Student-centred Learning - Student-centered Learning

Student-centered Learning

Student-centered does not mean student-directed choosing or catering to whatever the students wish to learn or do. Too often student-centered learning is interpreted to mean that students should choose the topics, methods, and activities. Student-centered learning is merely supposed to put the student at the center of the learning (such as inquiry-based pedagogies) as opposed to putting the teacher at the center of the activity (such as lecture-based pedagogies). John Dewey expects the teacher to actively design and facilitate activities that lead to meaningful experience, but experiences that put the student at the center of the activity and learning. As he writes about aims in learning, “n aim implies an orderly and ordered activity.” The teacher is not expected to abdicate responsibility for instructional design nor the imposition of certain expertise. Weimer (2002) as cited in Barraket (2005) noted that in order to move from traditional teaching to a more student-centered approach, five changes need to occur:

  • “Shifting the balance of classroom power from teacher to student
  • designing content as a means to building knowledge rather than a ‘knowledge end’ in itself
  • positioning the teacher as facilitator and contributor, rather than director and source of knowledge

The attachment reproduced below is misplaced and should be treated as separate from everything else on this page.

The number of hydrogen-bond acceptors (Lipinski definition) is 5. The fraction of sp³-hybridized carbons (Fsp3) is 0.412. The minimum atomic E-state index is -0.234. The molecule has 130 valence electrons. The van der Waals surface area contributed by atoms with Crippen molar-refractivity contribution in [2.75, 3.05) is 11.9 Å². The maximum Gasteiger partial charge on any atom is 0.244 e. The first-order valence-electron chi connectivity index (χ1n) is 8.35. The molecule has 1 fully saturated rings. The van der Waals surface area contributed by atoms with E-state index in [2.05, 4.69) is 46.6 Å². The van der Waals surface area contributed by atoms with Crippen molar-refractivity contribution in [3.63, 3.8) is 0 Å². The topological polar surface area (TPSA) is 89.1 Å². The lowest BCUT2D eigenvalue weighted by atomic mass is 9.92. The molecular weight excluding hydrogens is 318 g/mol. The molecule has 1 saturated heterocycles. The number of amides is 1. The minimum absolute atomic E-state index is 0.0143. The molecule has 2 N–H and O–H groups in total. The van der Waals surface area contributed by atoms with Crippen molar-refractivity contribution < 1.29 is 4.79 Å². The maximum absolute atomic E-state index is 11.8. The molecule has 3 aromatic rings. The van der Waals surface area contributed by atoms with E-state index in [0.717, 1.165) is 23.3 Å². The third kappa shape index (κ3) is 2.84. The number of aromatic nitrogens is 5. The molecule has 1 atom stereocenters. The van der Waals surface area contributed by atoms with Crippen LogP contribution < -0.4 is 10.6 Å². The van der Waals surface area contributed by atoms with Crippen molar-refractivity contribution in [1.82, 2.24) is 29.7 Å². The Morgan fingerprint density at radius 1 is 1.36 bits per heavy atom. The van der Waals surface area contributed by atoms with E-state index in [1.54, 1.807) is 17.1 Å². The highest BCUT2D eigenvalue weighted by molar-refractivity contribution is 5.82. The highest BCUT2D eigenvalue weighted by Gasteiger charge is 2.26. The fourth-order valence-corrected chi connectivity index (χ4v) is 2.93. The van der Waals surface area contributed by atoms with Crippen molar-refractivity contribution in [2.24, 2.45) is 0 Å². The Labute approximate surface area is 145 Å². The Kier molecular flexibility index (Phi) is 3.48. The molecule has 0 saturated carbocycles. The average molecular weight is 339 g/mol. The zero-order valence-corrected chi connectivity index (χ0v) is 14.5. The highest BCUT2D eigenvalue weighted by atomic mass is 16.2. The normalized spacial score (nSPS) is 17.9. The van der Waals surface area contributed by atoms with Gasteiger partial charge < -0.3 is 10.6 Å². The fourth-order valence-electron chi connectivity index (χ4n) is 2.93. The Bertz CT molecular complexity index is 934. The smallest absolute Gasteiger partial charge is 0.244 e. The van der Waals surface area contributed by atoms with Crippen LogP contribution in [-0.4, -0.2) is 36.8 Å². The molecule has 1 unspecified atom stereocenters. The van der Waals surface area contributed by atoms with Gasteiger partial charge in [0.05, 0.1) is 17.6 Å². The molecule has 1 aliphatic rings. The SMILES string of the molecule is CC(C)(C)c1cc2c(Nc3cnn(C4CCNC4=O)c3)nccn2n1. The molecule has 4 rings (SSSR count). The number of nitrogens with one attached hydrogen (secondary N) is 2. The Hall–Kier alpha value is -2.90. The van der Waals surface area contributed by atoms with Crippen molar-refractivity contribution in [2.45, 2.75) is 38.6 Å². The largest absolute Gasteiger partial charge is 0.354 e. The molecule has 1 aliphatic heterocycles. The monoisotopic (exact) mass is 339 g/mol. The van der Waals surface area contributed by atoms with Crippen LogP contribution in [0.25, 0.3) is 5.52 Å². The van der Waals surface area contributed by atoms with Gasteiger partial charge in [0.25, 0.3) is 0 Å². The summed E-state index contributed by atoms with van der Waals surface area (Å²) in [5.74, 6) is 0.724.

• shifting responsibility for learning from teacher to learner; and
  • promoting learning through effective assessment.”

The teachers role is to facilitate learning by enabling the student to make further inquiries, make connections with their experience, take control of their learning and make real world applications (Freestone, 2012). Kraft (1978) states that individuals learn through experience, not by being told and the teacher’s role to confirm what the student is learning.

To implement a student-centred learning environment, attention must be given to the following aspects of learning:

  • What the child is curious about learning
  • Teaching strategies to accommodate individual needs: intellectual,emotional
  • Student's social needs: collaboration, communication, peer approval
  • Curriculum goals overall

Because the focus is on individual students rather than whole class structures, teachers often offer choices and adaptations within lessons, which empowers student growth. This is a role teachers must be comfortable with if they are to implement a student-centred learning environment. To be considered a student-centered learning environment it has to be open, dynamic, trusting, respectful, and promote children's subjective as well as objective learning styles. Students may collaborate in hands-on problems and draw their own conclusions, or develop their oen learning based on self-direction. This experiential learning involves the whole child—their emotions, thoughts, social skills, and intuition. The result of student-centred learning is a person who arguably develops self-confident and critical thinking. Student-centered learning involves a greater commitment from the instructor because they have to assess what the student knows and how they are going to use activities to build their knowledge in order to meet course objectives (Sample, 2009).

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